• #20
  21. iWe Coolidge
    iWe
    @iWe

    Jerry Giordano (Arizona Patrio… (View Comment):

    What happened the last time someone invaded Russia?  What about the time before that?

    Nothing unites the Russians like an invasion. 

    The French and Germans wanted to keep Russia. 

    Ukraine does not. And everyone knows it, including Russians.

    • #21
  22. iWe Coolidge
    iWe
    @iWe

    Gary McVey (View Comment):
    If David beats Goliath, great; pocket the win and go home. Don’t go to Goliath’s favorite bar and start trash-talking his mother. 

    David needs to win. You do what works, as quickly and as painlessly as possible.

    • #22
  23. Doctor Robert Member
    Doctor Robert
    @DoctorRobert

    I’m with iWe. Go in, kill as many Russians as you can, burn down their villages, dynamite their infrastructure, destroy their crop lands, bomb Moscow fer Crissakes. Grab Mr Putin’s nose and twist the damned thing until it breaks off.  After that, ain’t nobody gonna eff with Ukraine for another hundred years.

    But be prepared for viscous retribution.  Letting Mr Clinton talk the Ukes into giving up their Russian nukes was a really bad mistake.

    • #23
  24. MWD B612 "Dawg" Member
    MWD B612 "Dawg"
    @danok1

    iWe (View Comment):
    One of the biggest mistakes armies make is by doing what Lee did – aiming for the enemy army. In the runup to Gettysburg, the South behaved idiotically – they should have just gone North, and taken Philadelphia, held it hostage and sued for peace.  That they chose instead to fight was a colossal mistake, born from terrible strategy.

    My understanding is that Lee essentially blundered into the Union forces (such as they were) at Gettysburg. Stuart decided to ride around the Army of the Potomac instead of screening Lee’s army and providing Lee intelligence on Meade’s forces. 

    I know we have many military historians (pro or amateur), so please correct me if I’ve misunderstood this all my life.

    • #24
  25. Vince Guerra Member
    Vince Guerra
    @VinceGuerra

    Invading Russia in the winter…brilliant. 

    • #25
  26. BDB Coolidge
    BDB
    @BDB

    As I understand it, Lee went north to menace Washington DC in order to take pressure off of Richmond.  Lee had to go further and further north before trying to hook east, and as MWD points out, he was then blind due to Stuart’s ride.  Lee’s position was always one of necessity, and the Confederacy pinned its hopes on yet another miracle of Lee maneuver that would convert yet another bad prospect into gain and renewed options.  But the well was dry.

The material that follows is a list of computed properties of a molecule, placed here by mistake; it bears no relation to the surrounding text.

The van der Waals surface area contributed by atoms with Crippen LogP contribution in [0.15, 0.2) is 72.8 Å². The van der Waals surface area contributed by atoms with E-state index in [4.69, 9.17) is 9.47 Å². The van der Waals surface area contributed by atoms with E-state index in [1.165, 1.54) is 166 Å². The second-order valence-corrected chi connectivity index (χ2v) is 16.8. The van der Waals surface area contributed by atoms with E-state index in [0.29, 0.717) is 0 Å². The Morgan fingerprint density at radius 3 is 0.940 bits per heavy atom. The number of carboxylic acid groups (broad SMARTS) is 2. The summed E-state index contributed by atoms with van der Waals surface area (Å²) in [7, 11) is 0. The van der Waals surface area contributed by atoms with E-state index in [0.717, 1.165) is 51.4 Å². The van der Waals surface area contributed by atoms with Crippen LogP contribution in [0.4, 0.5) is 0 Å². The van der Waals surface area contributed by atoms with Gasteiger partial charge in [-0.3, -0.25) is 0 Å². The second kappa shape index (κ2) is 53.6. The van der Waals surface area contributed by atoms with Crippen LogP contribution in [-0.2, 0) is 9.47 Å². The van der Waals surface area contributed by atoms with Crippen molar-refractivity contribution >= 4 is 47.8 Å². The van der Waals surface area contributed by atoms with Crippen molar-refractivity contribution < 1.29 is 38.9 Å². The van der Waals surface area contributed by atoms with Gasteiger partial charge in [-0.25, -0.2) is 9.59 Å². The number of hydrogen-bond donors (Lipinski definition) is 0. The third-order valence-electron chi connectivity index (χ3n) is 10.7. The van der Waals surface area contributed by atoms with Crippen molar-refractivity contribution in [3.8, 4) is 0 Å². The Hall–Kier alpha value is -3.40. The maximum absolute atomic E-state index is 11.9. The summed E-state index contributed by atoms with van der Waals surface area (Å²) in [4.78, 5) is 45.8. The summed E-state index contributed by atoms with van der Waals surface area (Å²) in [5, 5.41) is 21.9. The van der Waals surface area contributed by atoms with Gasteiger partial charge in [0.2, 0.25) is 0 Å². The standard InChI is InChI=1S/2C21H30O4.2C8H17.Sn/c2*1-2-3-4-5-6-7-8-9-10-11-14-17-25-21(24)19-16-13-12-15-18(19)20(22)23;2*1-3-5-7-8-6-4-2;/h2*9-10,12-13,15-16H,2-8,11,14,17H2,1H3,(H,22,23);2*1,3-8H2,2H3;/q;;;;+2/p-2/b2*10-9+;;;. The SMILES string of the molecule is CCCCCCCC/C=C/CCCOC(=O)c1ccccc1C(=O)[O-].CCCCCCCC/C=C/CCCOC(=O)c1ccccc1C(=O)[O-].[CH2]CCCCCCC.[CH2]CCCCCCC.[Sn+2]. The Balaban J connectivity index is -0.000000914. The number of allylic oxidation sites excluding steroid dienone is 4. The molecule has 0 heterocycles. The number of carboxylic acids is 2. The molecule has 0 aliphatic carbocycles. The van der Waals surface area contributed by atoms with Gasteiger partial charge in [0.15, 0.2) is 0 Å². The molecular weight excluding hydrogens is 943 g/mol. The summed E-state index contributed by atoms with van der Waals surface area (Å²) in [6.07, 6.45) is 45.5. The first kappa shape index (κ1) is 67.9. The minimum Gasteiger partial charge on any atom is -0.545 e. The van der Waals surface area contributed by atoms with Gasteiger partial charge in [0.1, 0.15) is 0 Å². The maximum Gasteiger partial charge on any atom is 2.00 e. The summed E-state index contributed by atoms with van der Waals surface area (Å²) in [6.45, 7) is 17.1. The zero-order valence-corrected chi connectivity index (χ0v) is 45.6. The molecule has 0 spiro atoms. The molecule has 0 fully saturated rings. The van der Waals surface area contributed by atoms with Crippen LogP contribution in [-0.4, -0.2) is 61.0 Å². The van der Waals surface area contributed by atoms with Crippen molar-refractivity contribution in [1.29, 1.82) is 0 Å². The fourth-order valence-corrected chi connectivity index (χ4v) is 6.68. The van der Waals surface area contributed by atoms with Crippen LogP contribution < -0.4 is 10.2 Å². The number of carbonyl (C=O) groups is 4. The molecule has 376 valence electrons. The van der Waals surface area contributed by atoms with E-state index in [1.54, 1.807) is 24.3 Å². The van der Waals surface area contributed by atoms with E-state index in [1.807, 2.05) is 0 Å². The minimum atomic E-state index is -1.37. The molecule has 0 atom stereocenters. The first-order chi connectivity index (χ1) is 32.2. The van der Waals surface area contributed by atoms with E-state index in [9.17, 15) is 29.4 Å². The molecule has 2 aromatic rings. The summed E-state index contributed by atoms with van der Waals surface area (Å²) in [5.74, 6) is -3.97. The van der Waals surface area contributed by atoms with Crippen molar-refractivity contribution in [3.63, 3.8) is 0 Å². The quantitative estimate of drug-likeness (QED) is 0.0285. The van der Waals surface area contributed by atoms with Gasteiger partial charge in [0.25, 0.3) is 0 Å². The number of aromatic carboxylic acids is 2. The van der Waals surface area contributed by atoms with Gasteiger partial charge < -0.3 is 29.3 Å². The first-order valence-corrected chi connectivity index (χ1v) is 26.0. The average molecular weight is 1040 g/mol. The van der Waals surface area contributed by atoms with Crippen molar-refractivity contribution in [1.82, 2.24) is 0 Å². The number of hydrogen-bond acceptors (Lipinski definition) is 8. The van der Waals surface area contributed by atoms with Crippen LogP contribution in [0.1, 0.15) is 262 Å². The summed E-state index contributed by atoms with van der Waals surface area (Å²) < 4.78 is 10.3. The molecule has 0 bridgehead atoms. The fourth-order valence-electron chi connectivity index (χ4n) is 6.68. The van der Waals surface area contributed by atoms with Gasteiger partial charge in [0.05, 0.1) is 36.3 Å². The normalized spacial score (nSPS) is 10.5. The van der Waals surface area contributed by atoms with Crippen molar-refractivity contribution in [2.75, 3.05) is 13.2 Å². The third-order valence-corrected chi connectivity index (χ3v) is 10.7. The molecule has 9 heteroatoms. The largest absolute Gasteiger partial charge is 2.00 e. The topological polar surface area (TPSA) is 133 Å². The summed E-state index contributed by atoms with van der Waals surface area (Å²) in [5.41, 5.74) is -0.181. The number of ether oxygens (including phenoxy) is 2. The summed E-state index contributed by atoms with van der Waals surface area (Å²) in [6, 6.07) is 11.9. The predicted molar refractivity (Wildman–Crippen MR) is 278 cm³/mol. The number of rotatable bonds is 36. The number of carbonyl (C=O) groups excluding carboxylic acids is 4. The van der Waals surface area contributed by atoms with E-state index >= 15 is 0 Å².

I disagree that Lee should have gone to Philadelphia and besieged (or invested) the town.  That would have pinned him down and allowed Union forces to besiege Lee’s army.  He was far from home, his army was barefoot and hungry, and their luck had run out.

    • #26
  27. Franco Member
    Franco
    @Franco

    iWe (View Comment)

    Simple Sun-Tzu. Attack where the enemy is not.

    What did Sun-Tzu say about giving an enemy that has nukes an excuse to use them?

     

    • #27
  28. Franco Member
    Franco
    @Franco

    iWe (View Comment):

    Jerry Giordano (Arizona Patrio… (View Comment):

    What happened the last time someone invaded Russia? What about the time before that?

    Nothing unites the Russians like an invasion.

    The French and Germans wanted to keep Russia.

    Ukraine does not. And everyone knows it, including Russians.

    That’s some serious mind-reading.

     

    • #28
  29. iWe Coolidge
    iWe
    @iWe

    Doctor Robert (View Comment):
    I’m with iWe. Go in, kill as many Russians as you can, burn down their villages, dynamite their infrastructure, destroy their crop lands, bomb Moscow fer Crissakes.

    I am NOT saying this!!!

    • #29
  30. iWe Coolidge
    iWe
    @iWe

    Franco (View Comment):

    iWe (View Comment)

    Simple Sun-Tzu. Attack where the enemy is not.

    What did Sun-Tzu say about giving an enemy that has nukes an excuse to use them?

     

    Putin could use nukes at any time, for any reason. Unless his own troops refuse the order – which is quite possible, considering how many Russian soldiers are ignoring orders these days.

    • #30